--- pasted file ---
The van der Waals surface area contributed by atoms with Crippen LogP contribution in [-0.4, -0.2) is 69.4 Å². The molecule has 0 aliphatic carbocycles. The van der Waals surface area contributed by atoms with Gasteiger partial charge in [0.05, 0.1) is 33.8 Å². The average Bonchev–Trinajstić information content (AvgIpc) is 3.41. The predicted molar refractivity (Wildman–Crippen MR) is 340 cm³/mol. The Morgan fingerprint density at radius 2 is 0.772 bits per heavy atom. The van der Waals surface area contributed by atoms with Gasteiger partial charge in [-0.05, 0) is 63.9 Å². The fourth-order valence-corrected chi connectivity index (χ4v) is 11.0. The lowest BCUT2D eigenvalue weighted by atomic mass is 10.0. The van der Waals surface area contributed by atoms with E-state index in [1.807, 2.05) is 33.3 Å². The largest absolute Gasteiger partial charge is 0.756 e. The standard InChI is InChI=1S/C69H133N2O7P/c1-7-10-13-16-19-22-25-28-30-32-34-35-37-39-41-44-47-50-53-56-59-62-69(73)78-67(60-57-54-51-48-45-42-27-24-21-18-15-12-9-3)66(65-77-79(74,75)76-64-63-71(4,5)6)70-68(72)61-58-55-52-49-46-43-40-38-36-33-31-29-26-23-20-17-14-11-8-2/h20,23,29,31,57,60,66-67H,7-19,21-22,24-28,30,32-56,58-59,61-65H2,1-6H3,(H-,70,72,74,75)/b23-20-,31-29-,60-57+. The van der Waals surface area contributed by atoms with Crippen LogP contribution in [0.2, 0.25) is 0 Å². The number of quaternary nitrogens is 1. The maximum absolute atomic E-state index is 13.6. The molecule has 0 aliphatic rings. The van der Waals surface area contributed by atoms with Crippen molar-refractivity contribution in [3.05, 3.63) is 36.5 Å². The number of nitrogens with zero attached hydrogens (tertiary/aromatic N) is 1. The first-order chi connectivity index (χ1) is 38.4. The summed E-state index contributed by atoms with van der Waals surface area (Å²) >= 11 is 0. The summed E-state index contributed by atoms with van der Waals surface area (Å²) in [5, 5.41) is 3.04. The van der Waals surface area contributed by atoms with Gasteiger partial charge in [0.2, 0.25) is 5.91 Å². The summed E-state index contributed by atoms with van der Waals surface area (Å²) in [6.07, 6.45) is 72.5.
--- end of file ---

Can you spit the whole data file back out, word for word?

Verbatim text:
The van der Waals surface area contributed by atoms with Crippen LogP contribution in [-0.4, -0.2) is 69.4 Å². The molecule has 0 aliphatic carbocycles. The van der Waals surface area contributed by atoms with Gasteiger partial charge in [0.05, 0.1) is 33.8 Å². The average Bonchev–Trinajstić information content (AvgIpc) is 3.41. The predicted molar refractivity (Wildman–Crippen MR) is 340 cm³/mol. The Morgan fingerprint density at radius 2 is 0.772 bits per heavy atom. The van der Waals surface area contributed by atoms with Gasteiger partial charge in [-0.05, 0) is 63.9 Å². The fourth-order valence-corrected chi connectivity index (χ4v) is 11.0. The lowest BCUT2D eigenvalue weighted by atomic mass is 10.0. The van der Waals surface area contributed by atoms with E-state index in [1.807, 2.05) is 33.3 Å². The largest absolute Gasteiger partial charge is 0.756 e. The standard InChI is InChI=1S/C69H133N2O7P/c1-7-10-13-16-19-22-25-28-30-32-34-35-37-39-41-44-47-50-53-56-59-62-69(73)78-67(60-57-54-51-48-45-42-27-24-21-18-15-12-9-3)66(65-77-79(74,75)76-64-63-71(4,5)6)70-68(72)61-58-55-52-49-46-43-40-38-36-33-31-29-26-23-20-17-14-11-8-2/h20,23,29,31,57,60,66-67H,7-19,21-22,24-28,30,32-56,58-59,61-65H2,1-6H3,(H-,70,72,74,75)/b23-20-,31-29-,60-57+. The van der Waals surface area contributed by atoms with Crippen LogP contribution in [0.2, 0.25) is 0 Å². The number of quaternary nitrogens is 1. The maximum absolute atomic E-state index is 13.6. The molecule has 0 aliphatic rings. The van der Waals surface area contributed by atoms with Crippen molar-refractivity contribution in [3.05, 3.63) is 36.5 Å². The number of nitrogens with zero attached hydrogens (tertiary/aromatic N) is 1. The first-order chi connectivity index (χ1) is 38.4. The summed E-state index contributed by atoms with van der Waals surface area (Å²) >= 11 is 0. The summed E-state index contributed by atoms with van der Waals surface area (Å²) in [5, 5.41) is 3.04. The van der Waals surface area contributed by atoms with Gasteiger partial charge in [0.2, 0.25) is 5.91 Å². The summed E-state index contributed by atoms with van der Waals surface area (Å²) in [6.07, 6.45) is 72.5.